I’m a week into my juice fast and there are a few things I’ve learned from this newest experience.
First, as I said in a past post, while I love love love fruits and veggies, I’m more particular when they are in juice form. Just because I like a combination (like the image of veggies to the right) in a salad bowl, does not mean that I love them room temperature in a cup. The day that I made that juice, with kale, romaine, celery, carrot, tomato, cucumber, peppers, and radishes, I really thought I would love it. I stuck a straw in that sucker and started drinking. It made me literally gag – literally. I choked down a quart and a third (I am shooting for 2 quarts a day). There was no way I could get the rest down and it had to be dumped. Blech. I have since learned that I do better if I warm pure veggie juices and add some seasonings (a little miso, curry powder, hot sauce). This turns them into “broth” in my head and makes them palatable for me.
Second, your other senses have a lot to do with food enjoyment. What something smells or looks like is going to impact your ability to consume it. When I first started my most recent round of juicing, I was having a heck of a time with green drinks after the last incident. I really could not drink something if I saw it was green. After a few weeks of renewed juicing, this is much improved. If I make a juice and it’s a light green, I am pretty excited about it and I anticipate yumminess. If it’s a dark fern or olive green, I still get a little icked out. So, I try to be mindful of not only what the juice will taste like, but what it will look and smell like. If it seems like it’s going to be mostly savory and a dark green or brown color, I consider the warming plan.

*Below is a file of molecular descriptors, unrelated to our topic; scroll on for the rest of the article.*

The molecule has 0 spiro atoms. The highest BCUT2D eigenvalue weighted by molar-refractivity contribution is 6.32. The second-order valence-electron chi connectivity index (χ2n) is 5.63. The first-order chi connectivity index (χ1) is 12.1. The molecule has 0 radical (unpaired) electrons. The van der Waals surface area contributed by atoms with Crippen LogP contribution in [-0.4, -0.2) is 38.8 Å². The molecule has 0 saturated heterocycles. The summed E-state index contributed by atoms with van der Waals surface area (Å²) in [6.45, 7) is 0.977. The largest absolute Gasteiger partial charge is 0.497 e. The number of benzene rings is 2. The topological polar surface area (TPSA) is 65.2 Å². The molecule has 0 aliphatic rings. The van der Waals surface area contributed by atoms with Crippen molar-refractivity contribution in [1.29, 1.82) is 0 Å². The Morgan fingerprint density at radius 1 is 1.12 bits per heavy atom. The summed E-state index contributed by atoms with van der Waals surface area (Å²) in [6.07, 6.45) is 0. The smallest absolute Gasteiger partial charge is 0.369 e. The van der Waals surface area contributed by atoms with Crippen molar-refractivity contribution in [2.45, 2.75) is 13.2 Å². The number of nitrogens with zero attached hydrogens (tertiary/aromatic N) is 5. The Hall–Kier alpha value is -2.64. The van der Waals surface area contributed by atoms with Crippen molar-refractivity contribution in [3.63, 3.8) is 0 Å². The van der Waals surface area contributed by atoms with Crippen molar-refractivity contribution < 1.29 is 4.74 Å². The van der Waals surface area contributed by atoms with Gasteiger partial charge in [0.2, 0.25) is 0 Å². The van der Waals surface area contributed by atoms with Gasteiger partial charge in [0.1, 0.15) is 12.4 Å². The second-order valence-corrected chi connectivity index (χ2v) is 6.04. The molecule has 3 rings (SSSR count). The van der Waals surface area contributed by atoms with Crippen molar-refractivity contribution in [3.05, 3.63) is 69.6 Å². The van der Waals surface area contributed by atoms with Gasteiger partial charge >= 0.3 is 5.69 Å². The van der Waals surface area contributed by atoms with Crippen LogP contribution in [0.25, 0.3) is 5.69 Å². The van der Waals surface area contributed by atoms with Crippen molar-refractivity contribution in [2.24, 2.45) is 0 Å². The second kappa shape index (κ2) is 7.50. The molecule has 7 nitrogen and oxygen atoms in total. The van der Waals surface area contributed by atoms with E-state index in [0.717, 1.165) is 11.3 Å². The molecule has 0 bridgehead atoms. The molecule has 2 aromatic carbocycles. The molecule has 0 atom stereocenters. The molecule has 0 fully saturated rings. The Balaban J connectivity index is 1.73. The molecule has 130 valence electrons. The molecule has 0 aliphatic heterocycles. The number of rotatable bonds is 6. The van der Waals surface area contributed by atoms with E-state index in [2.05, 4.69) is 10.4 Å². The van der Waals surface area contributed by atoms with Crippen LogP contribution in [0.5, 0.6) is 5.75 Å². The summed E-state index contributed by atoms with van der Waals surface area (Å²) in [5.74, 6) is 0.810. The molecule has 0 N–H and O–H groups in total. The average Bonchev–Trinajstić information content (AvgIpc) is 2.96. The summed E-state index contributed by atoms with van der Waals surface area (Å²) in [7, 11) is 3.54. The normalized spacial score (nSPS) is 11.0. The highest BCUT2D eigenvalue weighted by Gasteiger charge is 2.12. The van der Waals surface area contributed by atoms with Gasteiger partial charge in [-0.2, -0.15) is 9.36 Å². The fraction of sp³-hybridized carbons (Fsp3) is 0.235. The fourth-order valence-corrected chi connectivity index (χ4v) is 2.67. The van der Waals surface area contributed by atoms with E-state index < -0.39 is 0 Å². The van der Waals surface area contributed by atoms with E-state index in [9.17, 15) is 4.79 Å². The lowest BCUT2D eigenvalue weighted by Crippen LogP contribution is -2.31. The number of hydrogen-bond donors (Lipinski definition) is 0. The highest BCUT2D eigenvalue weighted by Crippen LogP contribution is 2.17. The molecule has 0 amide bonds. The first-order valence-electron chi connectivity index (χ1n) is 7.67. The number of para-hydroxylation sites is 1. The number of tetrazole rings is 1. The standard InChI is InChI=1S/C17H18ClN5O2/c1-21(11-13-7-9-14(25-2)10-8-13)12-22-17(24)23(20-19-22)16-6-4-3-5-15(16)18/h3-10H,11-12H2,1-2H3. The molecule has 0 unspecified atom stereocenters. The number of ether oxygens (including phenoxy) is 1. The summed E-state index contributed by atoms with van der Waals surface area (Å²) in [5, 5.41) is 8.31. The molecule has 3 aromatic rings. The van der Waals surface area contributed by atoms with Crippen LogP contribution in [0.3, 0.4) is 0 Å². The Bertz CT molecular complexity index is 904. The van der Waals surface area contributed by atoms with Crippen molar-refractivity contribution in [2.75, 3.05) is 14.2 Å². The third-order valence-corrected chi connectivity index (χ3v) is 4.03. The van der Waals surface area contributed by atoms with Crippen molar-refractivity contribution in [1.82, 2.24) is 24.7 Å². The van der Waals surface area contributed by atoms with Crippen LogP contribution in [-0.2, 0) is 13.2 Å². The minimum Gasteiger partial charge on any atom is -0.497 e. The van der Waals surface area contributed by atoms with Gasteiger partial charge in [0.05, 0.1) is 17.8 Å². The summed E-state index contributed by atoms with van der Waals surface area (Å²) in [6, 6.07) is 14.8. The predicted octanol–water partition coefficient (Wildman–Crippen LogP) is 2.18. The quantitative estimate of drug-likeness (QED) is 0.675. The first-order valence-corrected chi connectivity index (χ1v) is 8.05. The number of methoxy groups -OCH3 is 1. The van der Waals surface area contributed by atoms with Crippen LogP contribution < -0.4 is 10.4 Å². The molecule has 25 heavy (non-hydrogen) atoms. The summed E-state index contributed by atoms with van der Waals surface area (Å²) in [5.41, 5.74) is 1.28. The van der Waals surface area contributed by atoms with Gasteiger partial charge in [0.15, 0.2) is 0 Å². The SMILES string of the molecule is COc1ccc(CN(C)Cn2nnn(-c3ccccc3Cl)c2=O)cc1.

Third, fruits can rescue a lot of juices. I would say that it’s probably not a good idea to go with only fruits, as that would be a whole lot of sugar and also quite acidic on the teeth. But, I don’t beat (or beet – HA) myself up about putting a couple of apples or a pear into most of the juices that I plan to drink with a straw. It helps me to drink them, and that’s the goal. Plus, fruits are also good for you!
Fourth, I know this, but juice fasting reminds me, much of diet is about habit and not hunger. I would say that I’m not really physically hungry on this fast. I’m drinking at least 3 quarts of juice a day. But, sometimes I find myself saying “I’m hungry!” which really seems to mean “I want to chew something!” I’ve been letting myself have a piece of gum now and then just to chew a little. While this might not be ideal from a dietary perspective, again, I would say that if something little like this helps you to complete the fast, and that is what you want to do, then go for it.
Finally, juice fasting might or might not be a time to work on other issues. In the past, when I have juice fasted, I’ve also given up all caffeine. This time, I made a decision to reduce, but not to completely cut it. So, I’m still having a cup of coffee (sometimes 2) in a day. I know that serious juice fasters would say this is a very bad idea, and I’m not thinking it is a good one. But, I also know that I’m not going to maintain a caffeine-free diet after the fast, and it helps me psychologically make it through my morning, so there you go. While giving up caffeine has not been for me during this fast, I have done more meditating throughout the day, even when it’s been a more busy week than usual.
A few of my favorite combos right now are:
* cucumber, apple, spinach
* cucumber, spinach, pear, white grape
* pineapple, spinach, cucumber
* carrot, ginger, lemon, miso
* spinach, carrot, celery, tomato, curry, hot sauce
For more general information about juice fasting, check out the full deal post at Elephant Journal.
If you juice, tell me a little about your strategies!